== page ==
The USDA recently released its interim final rule regulating the production of hemp. Hemp, a resurging commodity, has recently found its way back into the hearts of Americans and has a wide variety of uses. Hemp is a cannabis plant that can be found in fabric, paper, construction materials, food products, cosmetics, the production of cannabinoids such as cannabidiol (CBD), and various other products. Major companies such as Ford Motors, Patagonia, and The Body Shop are all using sustainable hemp seed, fiber and oil in their products and the need for the plant is steadfastly increasing. More specifically, interest in hemp has spiked immensely in the last five years as American consumers have become infatuated with CBD oil. CBD oil has been integrated into countless goods on claims that it can provide robust health benefits such as treating anxiety, insomnia, and chronic pain.

Hemp is also coveted due to its low environmental impact. Hemp grows in a variety of climates and soil types, is naturally resistant to most pests, and grows in very tight spaces allowing it to outcompete most weeds. It serves as a substitute for crops that require higher levels of pesticides and more physical land. Shifts to hemp can slow deforestation and soil runoff. Based on this new interest and the seemingly promising profits, USDA has been tasked with enacting rules for hemp regulation by way of the 2018 Farm Bill.

Hemp has been grown and used in the United States for hundreds of years, but in the twentieth century production declined, in part as a result of cheaper alternatives that could be imported from Asia and due to negative stigma from the association with marijuana. The 1970 Controlled Substances Act banned hemp production almost completely.

The 2014 farm bill provided for experimental hemp production, and the 2018 farm bill legalized commercial production and required USDA to promulgate regulations and guidelines to establish and administer a program for the production of hemp in the United States. Under USDA’s interim rule, a State or Indian Tribe that wants to have primary regulatory authority over the production of hemp in that State or Tribal territory may now submit, for the approval of the Secretary, a plan concerning the monitoring and regulation of hemp production. For states and tribes without approved plans, the Secretary is to establish a Departmental plan to monitor and regulate hemp production in those areas.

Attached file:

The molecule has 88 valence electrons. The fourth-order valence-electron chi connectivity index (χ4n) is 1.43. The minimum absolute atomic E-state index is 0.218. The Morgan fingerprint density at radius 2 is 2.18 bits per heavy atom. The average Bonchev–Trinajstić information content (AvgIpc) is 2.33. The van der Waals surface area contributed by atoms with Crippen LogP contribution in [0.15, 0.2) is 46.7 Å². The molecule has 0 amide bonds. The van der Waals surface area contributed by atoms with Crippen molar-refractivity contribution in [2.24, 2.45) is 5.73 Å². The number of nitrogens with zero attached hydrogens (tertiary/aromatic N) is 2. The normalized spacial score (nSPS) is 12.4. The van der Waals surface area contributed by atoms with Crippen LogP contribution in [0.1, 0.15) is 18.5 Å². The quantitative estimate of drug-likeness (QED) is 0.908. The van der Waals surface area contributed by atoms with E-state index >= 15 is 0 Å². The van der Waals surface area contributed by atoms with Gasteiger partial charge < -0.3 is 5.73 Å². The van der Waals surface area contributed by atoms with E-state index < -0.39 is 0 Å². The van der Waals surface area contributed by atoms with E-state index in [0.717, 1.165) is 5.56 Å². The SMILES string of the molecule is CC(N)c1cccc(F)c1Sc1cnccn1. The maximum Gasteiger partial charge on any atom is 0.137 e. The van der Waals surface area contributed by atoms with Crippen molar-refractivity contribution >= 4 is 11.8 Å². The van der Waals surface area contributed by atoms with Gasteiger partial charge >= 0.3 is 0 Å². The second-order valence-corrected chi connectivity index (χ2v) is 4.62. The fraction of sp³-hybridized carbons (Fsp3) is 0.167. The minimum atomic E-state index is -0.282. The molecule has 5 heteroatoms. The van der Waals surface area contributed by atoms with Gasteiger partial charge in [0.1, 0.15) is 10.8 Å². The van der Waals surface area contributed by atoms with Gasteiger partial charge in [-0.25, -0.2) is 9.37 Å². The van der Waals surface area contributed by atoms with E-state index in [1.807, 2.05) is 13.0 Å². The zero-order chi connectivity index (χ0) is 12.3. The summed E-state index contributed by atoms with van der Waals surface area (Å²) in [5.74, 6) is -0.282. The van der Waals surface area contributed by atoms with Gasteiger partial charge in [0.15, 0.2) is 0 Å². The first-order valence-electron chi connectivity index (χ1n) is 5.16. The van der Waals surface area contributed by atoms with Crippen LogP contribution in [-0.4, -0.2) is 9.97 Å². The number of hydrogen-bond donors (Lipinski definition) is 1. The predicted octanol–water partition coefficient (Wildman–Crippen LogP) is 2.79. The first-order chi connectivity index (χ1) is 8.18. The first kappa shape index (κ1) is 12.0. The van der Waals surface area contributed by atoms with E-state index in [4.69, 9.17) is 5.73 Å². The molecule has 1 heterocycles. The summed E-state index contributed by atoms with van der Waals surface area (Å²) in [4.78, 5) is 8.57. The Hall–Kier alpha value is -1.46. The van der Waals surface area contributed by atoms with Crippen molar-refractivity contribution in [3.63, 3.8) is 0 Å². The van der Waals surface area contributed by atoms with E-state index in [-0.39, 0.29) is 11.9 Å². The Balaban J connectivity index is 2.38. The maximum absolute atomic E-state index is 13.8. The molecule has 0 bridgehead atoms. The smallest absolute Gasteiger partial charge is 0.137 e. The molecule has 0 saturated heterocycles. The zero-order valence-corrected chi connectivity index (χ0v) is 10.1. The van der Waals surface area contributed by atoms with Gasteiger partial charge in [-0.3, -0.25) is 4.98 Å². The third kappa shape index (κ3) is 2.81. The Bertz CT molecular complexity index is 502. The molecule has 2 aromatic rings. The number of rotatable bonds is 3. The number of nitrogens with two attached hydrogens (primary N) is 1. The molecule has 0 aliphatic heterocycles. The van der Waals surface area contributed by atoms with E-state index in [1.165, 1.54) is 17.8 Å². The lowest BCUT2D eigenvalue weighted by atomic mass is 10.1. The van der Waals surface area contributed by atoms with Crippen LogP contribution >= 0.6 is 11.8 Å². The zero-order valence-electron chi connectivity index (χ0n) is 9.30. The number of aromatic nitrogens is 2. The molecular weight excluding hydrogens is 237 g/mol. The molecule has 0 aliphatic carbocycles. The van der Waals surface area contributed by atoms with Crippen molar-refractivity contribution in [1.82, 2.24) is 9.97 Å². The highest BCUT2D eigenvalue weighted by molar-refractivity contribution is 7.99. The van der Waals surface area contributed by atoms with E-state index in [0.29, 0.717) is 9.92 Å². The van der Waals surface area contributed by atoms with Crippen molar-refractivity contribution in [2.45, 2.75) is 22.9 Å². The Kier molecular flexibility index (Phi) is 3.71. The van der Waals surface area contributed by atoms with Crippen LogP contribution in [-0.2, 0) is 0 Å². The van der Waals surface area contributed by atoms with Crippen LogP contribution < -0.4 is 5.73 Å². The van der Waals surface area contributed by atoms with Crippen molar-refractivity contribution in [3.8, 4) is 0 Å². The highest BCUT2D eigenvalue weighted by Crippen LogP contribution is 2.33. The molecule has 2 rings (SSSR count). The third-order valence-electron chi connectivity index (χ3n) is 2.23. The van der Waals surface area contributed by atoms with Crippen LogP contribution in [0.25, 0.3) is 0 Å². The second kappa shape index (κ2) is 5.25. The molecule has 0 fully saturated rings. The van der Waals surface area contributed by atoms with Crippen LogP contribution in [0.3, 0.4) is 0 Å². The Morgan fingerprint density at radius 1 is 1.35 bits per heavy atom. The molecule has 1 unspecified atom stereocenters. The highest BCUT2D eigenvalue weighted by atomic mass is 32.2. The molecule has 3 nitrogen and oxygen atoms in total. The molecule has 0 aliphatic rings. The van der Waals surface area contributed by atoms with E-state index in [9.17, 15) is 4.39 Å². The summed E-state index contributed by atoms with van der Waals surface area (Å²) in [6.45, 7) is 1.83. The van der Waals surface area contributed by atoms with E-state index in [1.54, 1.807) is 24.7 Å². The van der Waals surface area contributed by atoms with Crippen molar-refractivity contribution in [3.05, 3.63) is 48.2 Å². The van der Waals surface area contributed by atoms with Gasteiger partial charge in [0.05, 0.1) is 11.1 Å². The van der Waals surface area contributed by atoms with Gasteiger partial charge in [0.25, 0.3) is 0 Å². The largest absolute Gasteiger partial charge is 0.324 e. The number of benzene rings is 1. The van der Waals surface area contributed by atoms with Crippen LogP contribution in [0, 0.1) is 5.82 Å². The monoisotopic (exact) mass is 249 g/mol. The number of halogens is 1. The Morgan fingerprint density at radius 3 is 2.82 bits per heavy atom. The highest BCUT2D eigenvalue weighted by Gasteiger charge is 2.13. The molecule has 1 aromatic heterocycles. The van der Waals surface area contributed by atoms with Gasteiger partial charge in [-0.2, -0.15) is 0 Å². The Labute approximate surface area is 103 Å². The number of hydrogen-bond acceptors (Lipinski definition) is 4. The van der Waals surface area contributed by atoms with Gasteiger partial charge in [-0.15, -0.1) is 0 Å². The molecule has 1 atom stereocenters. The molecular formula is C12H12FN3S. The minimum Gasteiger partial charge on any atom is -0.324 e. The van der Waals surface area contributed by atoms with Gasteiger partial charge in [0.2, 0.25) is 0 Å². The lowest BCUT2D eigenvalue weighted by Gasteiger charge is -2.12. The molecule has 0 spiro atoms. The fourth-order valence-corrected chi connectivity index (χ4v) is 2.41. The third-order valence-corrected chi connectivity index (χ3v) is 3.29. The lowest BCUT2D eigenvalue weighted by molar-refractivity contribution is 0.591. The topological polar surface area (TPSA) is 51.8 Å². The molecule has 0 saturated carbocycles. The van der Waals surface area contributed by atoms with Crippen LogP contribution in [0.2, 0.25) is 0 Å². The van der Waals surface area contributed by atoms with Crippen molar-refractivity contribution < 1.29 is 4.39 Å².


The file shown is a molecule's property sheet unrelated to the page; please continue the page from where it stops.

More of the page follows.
The interim rule also lays out national hemp production requirements. These include licensing requirements, recordkeeping requirements, procedures for testing THC concentration levels, procedures for disposing of non-compliant plants, compliance provisions, and procedures for handling violations. The regulations establish that hemp plants with a THC level exceeding 0.3% should be considered marijuana, which remains classified as a Schedule I controlled substance regulated by the Drug Enforcement Administration under the Controlled Substances Act.  The interim rule also requires farmers to send a sample of the hemp flower to a DEA certified lab within fifteen days of their planned harvest to ensure that the THC level is in compliance.

Many hemp farmers object to this threshold, which is significantly lower than the THC level necessary to achieve a high. To ensure compliance with the threshold, they say many will be forced to harvest prematurely, thereby decreasing the plant’s medicinal benefits. Hemp farmers claim that THC levels can also be reduced post-harvest, but this method is prohibited under the interim rule.

Nevertheless, farmers have praised other aspects of the interim rule. Farmers state that they will now be able to to ship or drive the crop anywhere in the country, which was previously prohibited. Hemp producers would also be eligible for a number of agricultural programs such as the Whole-Farm Revenue Protection, providing farmers with insurance coverage.

The comment period for the interim rule closes January 29, 2020. Comments can be submitted here. The comment period was extended from the original December deadline.